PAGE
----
A group led by Joshua Harris, a graduate from the University of Pennsylvania’s Wharton School of Business, who has watched the Sixers play for a long time, officially purchased the Philadelphia 76ers from Comcast-Spectator this week. Actually, Harris, 46, became a fan of the team during the 1982–83 season.
That was a big year for professional basketball in this town. The Sixers, led by Julius Erving, Moses Malone, Maurice Cheeks, Andrew Toney and Bobby Jones, won an NBA championship.
Adam Aron, an Abington High graduate, is the Sixers’ new chief executive officer. Aron has watched the Sixers play even longer than Harris. He remembers the 1983 championship team, but also the 1966–67 team, which featured basketball legend Wilt Chamberlain, Hal Greer, Billy Cunningham, Chet Walker, Wali Jones and Luke Jackson.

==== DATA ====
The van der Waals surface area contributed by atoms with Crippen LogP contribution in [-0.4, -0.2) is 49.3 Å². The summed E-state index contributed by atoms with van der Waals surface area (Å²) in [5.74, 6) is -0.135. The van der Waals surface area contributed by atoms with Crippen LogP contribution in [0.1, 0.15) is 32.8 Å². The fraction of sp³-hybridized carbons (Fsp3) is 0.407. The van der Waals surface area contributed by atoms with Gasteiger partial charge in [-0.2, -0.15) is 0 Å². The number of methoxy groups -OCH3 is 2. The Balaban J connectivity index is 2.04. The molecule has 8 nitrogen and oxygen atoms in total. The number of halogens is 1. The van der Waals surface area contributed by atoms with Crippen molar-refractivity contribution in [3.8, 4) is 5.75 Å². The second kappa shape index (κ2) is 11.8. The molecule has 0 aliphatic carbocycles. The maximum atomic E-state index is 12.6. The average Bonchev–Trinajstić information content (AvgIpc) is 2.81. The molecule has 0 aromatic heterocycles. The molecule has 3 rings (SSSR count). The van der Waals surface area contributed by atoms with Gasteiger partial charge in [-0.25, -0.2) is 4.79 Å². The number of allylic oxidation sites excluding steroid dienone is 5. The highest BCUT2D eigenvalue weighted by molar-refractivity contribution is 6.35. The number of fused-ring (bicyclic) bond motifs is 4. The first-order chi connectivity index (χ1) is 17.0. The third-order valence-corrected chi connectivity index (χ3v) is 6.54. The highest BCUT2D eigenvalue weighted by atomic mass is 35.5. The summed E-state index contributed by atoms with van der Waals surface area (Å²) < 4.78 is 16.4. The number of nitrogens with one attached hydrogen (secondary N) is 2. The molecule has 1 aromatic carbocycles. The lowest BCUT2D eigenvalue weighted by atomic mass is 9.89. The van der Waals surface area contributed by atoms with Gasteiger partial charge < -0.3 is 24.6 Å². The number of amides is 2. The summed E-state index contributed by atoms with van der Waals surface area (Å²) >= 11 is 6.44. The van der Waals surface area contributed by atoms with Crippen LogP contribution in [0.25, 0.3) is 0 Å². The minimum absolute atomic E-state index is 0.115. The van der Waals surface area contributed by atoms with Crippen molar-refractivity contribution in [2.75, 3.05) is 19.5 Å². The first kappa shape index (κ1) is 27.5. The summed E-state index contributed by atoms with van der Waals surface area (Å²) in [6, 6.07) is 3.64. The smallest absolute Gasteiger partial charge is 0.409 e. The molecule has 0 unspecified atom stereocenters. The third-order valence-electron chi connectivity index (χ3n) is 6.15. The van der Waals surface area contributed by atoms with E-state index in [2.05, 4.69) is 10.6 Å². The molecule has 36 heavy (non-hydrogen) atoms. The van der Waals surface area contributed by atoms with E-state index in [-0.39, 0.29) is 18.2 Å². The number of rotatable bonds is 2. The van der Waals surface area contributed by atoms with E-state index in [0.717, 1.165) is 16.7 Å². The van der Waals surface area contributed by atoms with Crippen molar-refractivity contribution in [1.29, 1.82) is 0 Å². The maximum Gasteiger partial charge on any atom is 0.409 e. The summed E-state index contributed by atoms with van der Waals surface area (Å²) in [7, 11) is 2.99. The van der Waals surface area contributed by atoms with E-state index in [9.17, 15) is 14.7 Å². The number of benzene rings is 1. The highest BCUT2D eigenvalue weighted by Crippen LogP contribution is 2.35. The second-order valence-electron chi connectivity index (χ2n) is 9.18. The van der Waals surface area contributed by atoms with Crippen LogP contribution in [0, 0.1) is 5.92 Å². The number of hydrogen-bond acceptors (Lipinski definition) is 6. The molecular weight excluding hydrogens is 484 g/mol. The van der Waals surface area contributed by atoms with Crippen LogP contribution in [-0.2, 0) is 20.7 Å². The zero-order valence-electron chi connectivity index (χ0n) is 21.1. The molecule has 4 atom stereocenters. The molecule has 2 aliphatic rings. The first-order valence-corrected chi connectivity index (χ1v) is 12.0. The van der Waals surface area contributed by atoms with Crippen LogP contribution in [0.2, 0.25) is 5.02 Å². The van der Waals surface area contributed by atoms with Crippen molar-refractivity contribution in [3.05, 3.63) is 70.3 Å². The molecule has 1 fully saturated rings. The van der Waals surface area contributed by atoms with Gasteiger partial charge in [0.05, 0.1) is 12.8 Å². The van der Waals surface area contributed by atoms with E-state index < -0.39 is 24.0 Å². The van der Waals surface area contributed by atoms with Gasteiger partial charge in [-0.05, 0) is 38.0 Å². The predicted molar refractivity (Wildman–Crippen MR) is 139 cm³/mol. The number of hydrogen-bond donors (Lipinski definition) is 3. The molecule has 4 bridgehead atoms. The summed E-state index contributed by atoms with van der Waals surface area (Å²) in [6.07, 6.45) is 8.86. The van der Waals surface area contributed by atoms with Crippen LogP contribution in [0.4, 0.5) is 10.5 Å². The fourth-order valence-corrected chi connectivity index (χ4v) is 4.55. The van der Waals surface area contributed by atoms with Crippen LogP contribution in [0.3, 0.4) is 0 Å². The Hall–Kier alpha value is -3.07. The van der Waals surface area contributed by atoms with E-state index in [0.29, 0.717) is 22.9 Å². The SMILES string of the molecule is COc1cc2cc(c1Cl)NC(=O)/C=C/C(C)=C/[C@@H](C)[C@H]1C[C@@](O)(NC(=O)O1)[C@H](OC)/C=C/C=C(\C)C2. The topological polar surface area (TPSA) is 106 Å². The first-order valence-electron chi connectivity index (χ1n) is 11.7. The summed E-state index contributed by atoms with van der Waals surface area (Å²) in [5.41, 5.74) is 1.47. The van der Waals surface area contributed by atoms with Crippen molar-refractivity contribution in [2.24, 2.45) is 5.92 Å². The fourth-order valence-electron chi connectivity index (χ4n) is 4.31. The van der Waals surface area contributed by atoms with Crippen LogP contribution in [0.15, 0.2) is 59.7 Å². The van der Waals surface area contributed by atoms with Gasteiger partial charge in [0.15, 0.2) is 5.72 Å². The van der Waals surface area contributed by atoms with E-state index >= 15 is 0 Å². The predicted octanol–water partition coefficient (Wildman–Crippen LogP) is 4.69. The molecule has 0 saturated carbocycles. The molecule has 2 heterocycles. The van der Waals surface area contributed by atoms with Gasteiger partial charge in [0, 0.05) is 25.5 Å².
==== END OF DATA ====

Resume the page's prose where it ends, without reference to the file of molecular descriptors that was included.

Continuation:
Harris and Aron are joined by investor David Blitzer, who will serve as co-managing owner and an alternate governor of the NBA.
Other investors include Martin Geller, David Heller, Travis Hennings, James Lassiter, Marc Leder, Jason Levien, Michael Rubin, Philadelphia’s own actor Will Smith, and his wife and actress Jada Pinkett Smith, Handy Soetedjo, Erick Thohir and Art Wrubel.
All of the aforementioned have made personal investments in the team and would like to give pro basketball a boost in this town. Harris bought the Sixers for a reported $280 million.
The announcement was made on Tuesday at the Palestra, the city’s legendary basketball arena, which has provided basketball fans with some of the most exciting games this town has ever seen. Harris and Aron talked about slashing ticket prices in addition to receiving input from fans on basketball and other marketing efforts.
The two things Harris and Aron seem to bring to the Sixers is a sense history and genuine interest in the organization beyond money. They’re both successful businessmen. Harris is a managing partner of Apollo Management, L.P., which he co-founded in 1990. According to Forbes, Harris is worth $1.45 billion. Aron was the former chairman and CEO of Vail Resorts, the world’s second largest ski resort operator, which under his direction became one of the nation’s premiere ski destinations.